Pharmacy workers across the United States have staged a three-day strike to bring awareness to unfavorable working conditions. Employees at CVS and Walgreens say they are being subjected to work in unsafe conditions due to understaffed store locations that have forced them to work daunting hours, according to Reuters.
Rite Aid was also reported to have strikers, per USA Today.
Some stores in New York City were forced to close as a result of the walkout, which began on Monday and has been dubbed “Pharmageddon” on social media sites like Meta's Facebook, where the strike was initially organized, the Reuters reports.
Shane Jerominski, a former Walgreens pharmacist who is one of the organizers of the walkout, told Reuters that the increased workload on pharmacists due to stores being “grossly understaffed” is unsustainable. Jerominski said that pharmacists and technicians have had to take on every role such as booking appointments and taking walk-in appointments for immunizations in addition to their normal duty which is filling prescriptions. The organizer said more than 5,000 employees are expected to participate but believes that number will increase.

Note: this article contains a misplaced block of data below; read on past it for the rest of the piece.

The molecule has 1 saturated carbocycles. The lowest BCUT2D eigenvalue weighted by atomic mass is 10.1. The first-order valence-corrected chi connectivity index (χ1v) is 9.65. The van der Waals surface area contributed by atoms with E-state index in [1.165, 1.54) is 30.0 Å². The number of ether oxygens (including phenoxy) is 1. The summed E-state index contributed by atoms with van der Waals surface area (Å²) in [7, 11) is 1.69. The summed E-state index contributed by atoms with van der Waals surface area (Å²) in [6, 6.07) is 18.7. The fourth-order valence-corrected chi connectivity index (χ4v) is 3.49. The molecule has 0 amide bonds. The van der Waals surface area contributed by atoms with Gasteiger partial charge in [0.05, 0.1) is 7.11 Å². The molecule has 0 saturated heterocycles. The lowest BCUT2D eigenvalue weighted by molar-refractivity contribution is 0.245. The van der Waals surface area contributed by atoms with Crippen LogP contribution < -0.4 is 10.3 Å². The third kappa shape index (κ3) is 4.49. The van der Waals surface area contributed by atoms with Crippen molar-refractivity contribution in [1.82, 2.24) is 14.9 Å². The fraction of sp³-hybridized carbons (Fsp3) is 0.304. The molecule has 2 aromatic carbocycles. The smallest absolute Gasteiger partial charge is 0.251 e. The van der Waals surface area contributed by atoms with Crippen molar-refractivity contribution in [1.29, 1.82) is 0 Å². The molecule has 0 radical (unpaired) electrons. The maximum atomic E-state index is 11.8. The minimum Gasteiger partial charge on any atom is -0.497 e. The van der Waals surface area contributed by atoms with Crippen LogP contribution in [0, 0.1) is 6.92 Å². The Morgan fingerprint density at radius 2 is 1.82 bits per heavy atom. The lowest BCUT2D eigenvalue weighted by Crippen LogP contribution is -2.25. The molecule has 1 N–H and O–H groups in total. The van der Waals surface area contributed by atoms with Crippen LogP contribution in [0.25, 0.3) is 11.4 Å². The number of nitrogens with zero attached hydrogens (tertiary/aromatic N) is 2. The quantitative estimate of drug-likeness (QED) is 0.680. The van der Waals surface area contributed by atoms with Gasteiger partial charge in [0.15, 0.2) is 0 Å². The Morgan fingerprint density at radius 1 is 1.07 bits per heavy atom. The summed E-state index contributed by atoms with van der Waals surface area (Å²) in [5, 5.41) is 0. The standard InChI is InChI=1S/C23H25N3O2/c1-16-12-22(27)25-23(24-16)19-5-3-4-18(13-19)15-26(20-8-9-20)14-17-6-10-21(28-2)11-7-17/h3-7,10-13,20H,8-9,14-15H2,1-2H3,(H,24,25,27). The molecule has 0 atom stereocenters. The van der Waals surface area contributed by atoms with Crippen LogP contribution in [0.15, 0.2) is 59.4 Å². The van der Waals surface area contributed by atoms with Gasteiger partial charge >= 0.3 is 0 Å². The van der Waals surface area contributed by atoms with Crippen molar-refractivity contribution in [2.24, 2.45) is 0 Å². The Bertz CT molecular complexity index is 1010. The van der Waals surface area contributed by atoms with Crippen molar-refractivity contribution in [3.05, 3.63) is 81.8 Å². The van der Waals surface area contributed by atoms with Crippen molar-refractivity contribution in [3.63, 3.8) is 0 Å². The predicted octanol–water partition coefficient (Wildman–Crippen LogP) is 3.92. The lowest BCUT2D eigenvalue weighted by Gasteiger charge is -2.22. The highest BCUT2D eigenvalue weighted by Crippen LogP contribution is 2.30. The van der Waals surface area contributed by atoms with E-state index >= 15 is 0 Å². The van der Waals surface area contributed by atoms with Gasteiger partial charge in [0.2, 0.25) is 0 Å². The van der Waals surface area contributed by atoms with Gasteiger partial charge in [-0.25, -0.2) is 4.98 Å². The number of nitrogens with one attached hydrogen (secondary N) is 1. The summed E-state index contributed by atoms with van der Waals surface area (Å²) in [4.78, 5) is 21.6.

“Some of these stores are so grossly understaffed at the moment and just bogged down with not only prescriptions but the amount of immunization appointments and walk-ins that they’re expected to do,” Jerominski said.
Additionally, the organizers were pushing for more stable hours and higher compensation for technicians, who find, dispense, pack, and label patients' prescription medications while working under the direction of pharmacists, according to Jerominski.
John August, head of healthcare labor relations at Cornell University, told the outlet that large firms have under-hired technicians and pharmacists at their pharmacy locations to save money following industry consolidation in the pharmaceutical sector, which has overworked employees.
“The pandemic just caused so much additional work and stress that the turnover rates (of staff), which were already very high, just became extremely epidemic,” August said.
He explained that these walkouts are non-union related which adds an increased risk to participating employees because they “don't really have a traditional union to back them up in their strike.”
A spokesperson for Walgreens told the outlet that the company has taken the necessary steps to help employees “concentrate on providing optimal patient care,” while a CVS spokesman said they are working to address their pharmacists' concerns are have been engaged in “continuous two-way dialogue.”
It is unclear how many people participated in the walkout and what store locations were involved.